His statement simply does not respond to the concerns that I raised in my letter. Here's what I said: "There you have it: I was denied reelection either because of the content of my speech or for some unnamed reason for which I received no notice or opportunity to respond."
In his statement, Haldeman describes the process of trustee review in detail: an initial meeting with the Chairman and the head of the governance committee and an opportunity to speak to the full board and address the issues that the trustee is aware of. I was aware, of course, that my controversial speech would be an issue and I took time before the board to express my regret for the harshness of the language and content in the speech. At that point, however, I left the room and the board went into a secret executive session where new matters and charges can be raised to which I was given no opportunity to respond.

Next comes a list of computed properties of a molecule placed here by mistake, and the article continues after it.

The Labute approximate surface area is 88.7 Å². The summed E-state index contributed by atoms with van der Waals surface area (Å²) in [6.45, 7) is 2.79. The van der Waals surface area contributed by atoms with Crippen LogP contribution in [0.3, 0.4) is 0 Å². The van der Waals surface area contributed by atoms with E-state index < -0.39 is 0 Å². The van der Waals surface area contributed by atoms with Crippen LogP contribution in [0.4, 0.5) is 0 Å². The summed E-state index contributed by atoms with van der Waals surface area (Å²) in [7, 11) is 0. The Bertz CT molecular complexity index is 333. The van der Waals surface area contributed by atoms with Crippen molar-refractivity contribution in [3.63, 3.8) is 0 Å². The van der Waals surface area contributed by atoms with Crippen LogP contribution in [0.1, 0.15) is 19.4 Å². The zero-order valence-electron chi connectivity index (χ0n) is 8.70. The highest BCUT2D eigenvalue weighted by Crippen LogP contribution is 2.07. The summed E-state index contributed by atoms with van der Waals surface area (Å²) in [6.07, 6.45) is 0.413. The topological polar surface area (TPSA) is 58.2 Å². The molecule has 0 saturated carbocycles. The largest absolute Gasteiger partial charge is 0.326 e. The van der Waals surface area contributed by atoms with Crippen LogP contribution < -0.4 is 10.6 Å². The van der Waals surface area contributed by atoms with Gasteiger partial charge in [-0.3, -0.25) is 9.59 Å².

So my central point remains unanswered by Haldeman's letter: either they threw me off the board for the content of my speech--the only tangible issue I knew of and had an opportunity to address--or for some other reason arising for the first time in secret executive session of which I was not aware and to which I could not respond.
In a house editorial on Friday entitled "Wrongful Termination" the Editors of The Dartmouth (who have been far from fans of the petition trustees' efforts) wrote:
Assuming that no egregious act remains undisclosed (and there has been no indication that this is the case), Zywicki's removal disregards the will of the alumni who put him on the Board, and contradicts the democratic manner in which alumni elect trustees.